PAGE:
3. Reacting in the Moment
This is the part that new teachers are often worried about – the worst case scenarios. What do you do when a student challenges you? What if a kid is rude? What if students are arguing? What if someone won’t stop talking? If you’re a new teacher who is unsure of how to handle these scenarios, it can be helpful to think through the scenarios you’re nervous about and plan how you would handle them, including if or when you would contact administration. It is also helpful to speak to a mentor teacher about the school culture and get any tips they might have.
Once you master these three pillars, you’ll have the confidence to face any new group of students and know that you’ll be able to build a positive classroom environment where learning is the top priority.
And if you’re reading this and you know the importance of classroom management but are thinking…
✔️You’re not sure where to start…
✔️You’re afraid of making early mistakes that will be hard to recover from…
✔️You know relationships are important, but it seems like it would be hard to connect with each kid…
✔️You’ve heard lots of different opinions about how strict you need to be…
✔️You’re worried about being challenged by students and losing control…
✔️You have some ideas of how to organize your class, but you don’t know what you don’t know…
✔️You have a passion for science and/or math, and you want to pass it on to your students…
✔️You don’t have time to waste! You want to start the year off right, and you don’t want to spend days piecing together information from books, blogs, and social media at the cost of actually planning your lessons!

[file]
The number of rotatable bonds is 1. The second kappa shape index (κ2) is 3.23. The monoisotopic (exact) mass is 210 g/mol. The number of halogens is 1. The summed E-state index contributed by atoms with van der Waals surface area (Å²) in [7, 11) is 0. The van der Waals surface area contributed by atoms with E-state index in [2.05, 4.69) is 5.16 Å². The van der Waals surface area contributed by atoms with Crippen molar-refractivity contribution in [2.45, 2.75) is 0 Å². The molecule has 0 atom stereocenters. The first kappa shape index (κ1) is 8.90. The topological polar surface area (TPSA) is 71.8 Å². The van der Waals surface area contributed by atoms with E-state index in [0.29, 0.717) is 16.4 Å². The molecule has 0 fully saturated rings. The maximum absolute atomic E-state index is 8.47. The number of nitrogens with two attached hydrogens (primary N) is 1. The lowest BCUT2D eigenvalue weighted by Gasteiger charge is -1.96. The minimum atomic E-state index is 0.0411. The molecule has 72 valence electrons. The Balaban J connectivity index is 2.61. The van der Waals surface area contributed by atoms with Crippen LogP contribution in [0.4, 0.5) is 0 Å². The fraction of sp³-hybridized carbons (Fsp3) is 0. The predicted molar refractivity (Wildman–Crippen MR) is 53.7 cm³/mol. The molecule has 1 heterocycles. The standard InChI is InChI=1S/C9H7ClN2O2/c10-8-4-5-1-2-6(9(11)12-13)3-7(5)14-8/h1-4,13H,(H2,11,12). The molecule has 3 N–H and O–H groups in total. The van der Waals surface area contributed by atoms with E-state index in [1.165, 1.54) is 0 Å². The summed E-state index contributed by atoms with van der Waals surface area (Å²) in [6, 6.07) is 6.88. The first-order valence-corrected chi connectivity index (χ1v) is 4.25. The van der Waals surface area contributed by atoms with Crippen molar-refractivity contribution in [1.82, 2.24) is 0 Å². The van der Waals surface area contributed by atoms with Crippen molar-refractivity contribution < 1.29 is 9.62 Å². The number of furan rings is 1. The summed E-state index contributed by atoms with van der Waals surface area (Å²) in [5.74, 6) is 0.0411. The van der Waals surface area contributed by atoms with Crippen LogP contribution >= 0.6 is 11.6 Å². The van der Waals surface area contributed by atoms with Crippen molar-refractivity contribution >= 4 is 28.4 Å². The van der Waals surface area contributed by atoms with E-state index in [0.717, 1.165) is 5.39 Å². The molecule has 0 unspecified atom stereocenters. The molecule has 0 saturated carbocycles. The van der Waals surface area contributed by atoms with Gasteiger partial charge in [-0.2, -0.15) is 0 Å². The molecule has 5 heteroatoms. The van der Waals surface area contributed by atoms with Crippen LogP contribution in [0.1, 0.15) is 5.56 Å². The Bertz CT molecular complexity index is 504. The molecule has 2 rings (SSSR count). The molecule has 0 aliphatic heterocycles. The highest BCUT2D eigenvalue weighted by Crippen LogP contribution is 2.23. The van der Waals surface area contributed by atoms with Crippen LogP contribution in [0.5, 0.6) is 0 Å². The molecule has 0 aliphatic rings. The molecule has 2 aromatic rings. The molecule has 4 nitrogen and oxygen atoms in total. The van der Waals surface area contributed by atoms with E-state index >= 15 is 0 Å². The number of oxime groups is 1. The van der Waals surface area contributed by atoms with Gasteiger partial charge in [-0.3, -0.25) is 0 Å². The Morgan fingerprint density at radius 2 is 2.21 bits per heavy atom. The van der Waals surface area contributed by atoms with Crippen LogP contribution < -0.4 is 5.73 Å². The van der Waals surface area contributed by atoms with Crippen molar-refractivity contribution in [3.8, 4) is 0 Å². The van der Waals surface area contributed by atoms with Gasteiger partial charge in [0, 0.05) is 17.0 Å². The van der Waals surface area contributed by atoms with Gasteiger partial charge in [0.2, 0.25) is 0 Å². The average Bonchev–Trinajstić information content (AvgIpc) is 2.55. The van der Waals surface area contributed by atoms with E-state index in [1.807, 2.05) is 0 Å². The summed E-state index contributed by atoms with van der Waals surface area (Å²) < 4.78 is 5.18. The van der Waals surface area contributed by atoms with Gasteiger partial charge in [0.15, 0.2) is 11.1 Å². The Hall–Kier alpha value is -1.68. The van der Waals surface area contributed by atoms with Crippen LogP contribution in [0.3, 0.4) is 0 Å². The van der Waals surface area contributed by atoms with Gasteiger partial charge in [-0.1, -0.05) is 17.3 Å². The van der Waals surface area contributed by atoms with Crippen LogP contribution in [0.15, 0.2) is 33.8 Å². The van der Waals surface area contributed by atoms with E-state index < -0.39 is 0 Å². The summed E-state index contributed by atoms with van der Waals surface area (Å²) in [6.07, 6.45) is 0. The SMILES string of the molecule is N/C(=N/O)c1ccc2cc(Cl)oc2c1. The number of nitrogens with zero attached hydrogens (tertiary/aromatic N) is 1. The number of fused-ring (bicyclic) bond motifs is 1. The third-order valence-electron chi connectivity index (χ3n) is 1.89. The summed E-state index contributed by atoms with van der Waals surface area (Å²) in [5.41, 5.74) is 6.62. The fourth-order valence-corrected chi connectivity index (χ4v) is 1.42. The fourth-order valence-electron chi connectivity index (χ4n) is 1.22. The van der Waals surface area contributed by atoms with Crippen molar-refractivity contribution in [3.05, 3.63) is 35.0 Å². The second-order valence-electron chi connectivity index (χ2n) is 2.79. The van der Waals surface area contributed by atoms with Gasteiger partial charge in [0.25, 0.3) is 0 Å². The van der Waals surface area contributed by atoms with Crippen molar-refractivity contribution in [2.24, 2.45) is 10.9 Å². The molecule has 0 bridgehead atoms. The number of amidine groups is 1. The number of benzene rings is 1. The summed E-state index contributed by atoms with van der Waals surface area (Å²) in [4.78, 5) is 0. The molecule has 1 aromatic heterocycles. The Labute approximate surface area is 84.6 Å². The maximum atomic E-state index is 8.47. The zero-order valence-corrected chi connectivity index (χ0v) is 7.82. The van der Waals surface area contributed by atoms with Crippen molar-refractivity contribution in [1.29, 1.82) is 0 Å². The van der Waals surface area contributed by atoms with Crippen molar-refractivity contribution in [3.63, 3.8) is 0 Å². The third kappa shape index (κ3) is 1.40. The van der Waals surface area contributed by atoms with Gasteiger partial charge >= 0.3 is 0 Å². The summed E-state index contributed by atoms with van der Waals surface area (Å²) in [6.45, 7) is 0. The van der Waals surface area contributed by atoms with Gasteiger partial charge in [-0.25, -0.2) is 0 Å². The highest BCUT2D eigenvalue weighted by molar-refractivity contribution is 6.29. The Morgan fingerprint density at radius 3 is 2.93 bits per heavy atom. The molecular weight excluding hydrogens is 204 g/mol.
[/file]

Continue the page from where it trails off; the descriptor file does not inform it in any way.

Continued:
…then you might want to take a peek at my course…What You Wish You Learned in Teacher College: Classroom Management.
I’ll walk you through everything you need to know – including strategies tailored to science and math courses! – so that you can concentrate on your content instead of managing behavior.
It starts in early July, but you can check it out now! Let me know if you have any questions by leaving a comment below or emailing me at firstname.lastname@example.org.
Once you have classroom management under control, you can be adventurous with lessons! Check out some of my fave blog posts below:
Classroom Management Series #3: Reacting in the Moment
Classroom Management Series #2: Tips for Building Relationships
Classroom Management Series #1: Tips for Creating Systems
3 Last Minute Science Class Ideas
7 Creative Ways to Fill the Last Days of the Year in Science
3 Easy Ways to Bring You Science Classes Outside
My Favourite Twist on a Research Project
A Simple Routine to Promote Reflection and Positive Relationships
Using YouTube for an Alternative Bell Ringer
My Top 5 Movies for the Science Classroom
My Favourite Way to Start the Science School Year
An Unexpected Way to Foster Positivity in the Classroom
March Mammal Madness: What’s all the hype about?
Using Case Studies in the Science Classroom